Refuge Network International

How Ugandans are being duped into sex slavery

Having spent three years without a job, the offer was too juicy for her to refuse. She was promised a lucrative part time job in a four-star hotel, an opportunity to study in college to upgrade her qualifications and be paid $1,000, (sh2,500,000) every month. 

When she insisted that she had no money to pay for the passport, visa and air ticket, she was assured everything would be covered for her.

Excited, Mastula Nalubowa alias Mercy Nalubowa ran to her sister she had come to visit in Kibuli and told her the exciting news.

“She was jobless, so the allure of that kind of money was too much. Since we were not going to incur any costs for  her travel, we gave her a go ahead,” her sister told Sunday Vision.

Nalubowa gave the stranger her contacts, plus a passport photo. After three weeks, she was called to pick her passport and travel documents.

She was taken to a shrine, undressed and certain rituals were performed on her. She was then given some papers to sign where she was required to repay the syndicate the travel expenses and all the money they had incurred on her. In total the figure was $8000 (sh20,000,000).

The nightmares in China

Unknown to her, her dreams would soon turn into a nightmare once she had boarded the plane. She was first taken to China to an apartment where she met 15 other girls from Uganda.

The syndicate immediately took her passport, ushered into a small room with a bed and told to start working. On learning that she had been duped into sex slavery, she hesitated. 

Three men came in, beat her up, raped and threatened to kill her. A big bulky African man was then ushered into her room and he forcefully had sex with her. Then came another and another. By the end of the first day she had slept with 15 men.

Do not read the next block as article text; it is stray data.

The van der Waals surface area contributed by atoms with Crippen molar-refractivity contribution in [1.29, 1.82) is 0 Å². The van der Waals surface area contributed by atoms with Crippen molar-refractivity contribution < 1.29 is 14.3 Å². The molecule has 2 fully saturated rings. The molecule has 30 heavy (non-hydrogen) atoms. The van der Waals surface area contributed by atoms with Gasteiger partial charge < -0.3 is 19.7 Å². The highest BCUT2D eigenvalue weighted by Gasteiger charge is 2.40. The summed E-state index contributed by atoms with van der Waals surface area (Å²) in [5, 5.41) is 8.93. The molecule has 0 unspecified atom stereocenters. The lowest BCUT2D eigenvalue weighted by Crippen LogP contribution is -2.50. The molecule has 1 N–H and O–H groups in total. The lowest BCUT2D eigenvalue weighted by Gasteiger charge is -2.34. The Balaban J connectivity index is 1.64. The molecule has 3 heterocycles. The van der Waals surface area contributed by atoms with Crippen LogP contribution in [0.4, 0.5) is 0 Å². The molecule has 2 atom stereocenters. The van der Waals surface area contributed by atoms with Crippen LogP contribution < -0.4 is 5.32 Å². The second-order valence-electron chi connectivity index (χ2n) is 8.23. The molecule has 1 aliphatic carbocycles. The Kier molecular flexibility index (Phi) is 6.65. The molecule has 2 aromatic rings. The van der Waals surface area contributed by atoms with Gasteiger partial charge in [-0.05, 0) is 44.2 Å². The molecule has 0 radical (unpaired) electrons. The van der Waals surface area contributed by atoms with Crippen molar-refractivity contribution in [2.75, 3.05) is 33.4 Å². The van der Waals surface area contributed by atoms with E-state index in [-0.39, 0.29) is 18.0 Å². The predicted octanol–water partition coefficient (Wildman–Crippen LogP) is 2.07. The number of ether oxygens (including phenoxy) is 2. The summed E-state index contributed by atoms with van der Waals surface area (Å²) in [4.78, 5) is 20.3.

“Everybody wanted the new girl that had come from Uganda,” her sister told Sunday Vision in a phone interview.

Among those who raped her was a chief drug trafficker, who upon arrest later, was found to be HIV positive.

After a month in China, she and four others were flown to Malaysia, where they entered using social visit visas. They were taken to Petaling Jaya, where the syndicate had rented four apartments.

The women could not go anywhere as their movements were monitored by the syndicate.

“She could not rest. The pimp kept on bringing her man after man. He would collect the money at the door way. They gave her nothing and she had no say on which man to sleep with.”

And when she went into her periods they kept bringing more and more men.

Lucky escape

As luck would have it, one of the girls escaped and boarded a taxi to the Ugandan consulate, who alerted the police in Bukit Aman. When they moved in, they arrested two women who were acting as pimps and also recovered notebooks containing the names of all the customers each girl had serviced.

Mastula was lucky that when the operation was carried out she escaped. She is among hundreds of Ugandan women stranded in Malaysia and China without any help or documentation.

A study by the Refugee Documentation Centre of Ireland in 2010 revealed that Uganda is a source and destination country for commercial sexual exploitation. 

The report showed that young girls and women were lured into sex trafficking within East Africa, Europe and Asian countries.

According to the study, Uganda still falls short of its international obligation to protect her citizens against sexual offences and human trafficking, despite the states efforts to combat this on the legislative front.

And the Police and the Ministry of Foreign Affairs do not have exact figures of Ugandans that have been trafficked out of the country and are being held in servitude in foreign countries.

Syndicates in Uganda too

Sunday Vision established that despite the existence of the rings in Kampala and other parts of Uganda, the Police said they were unable to trace and track them. 

One of the biggest syndicates is based in Kibuli, a stone’s throw away from the Criminal Investigation Department offices, being run by a woman.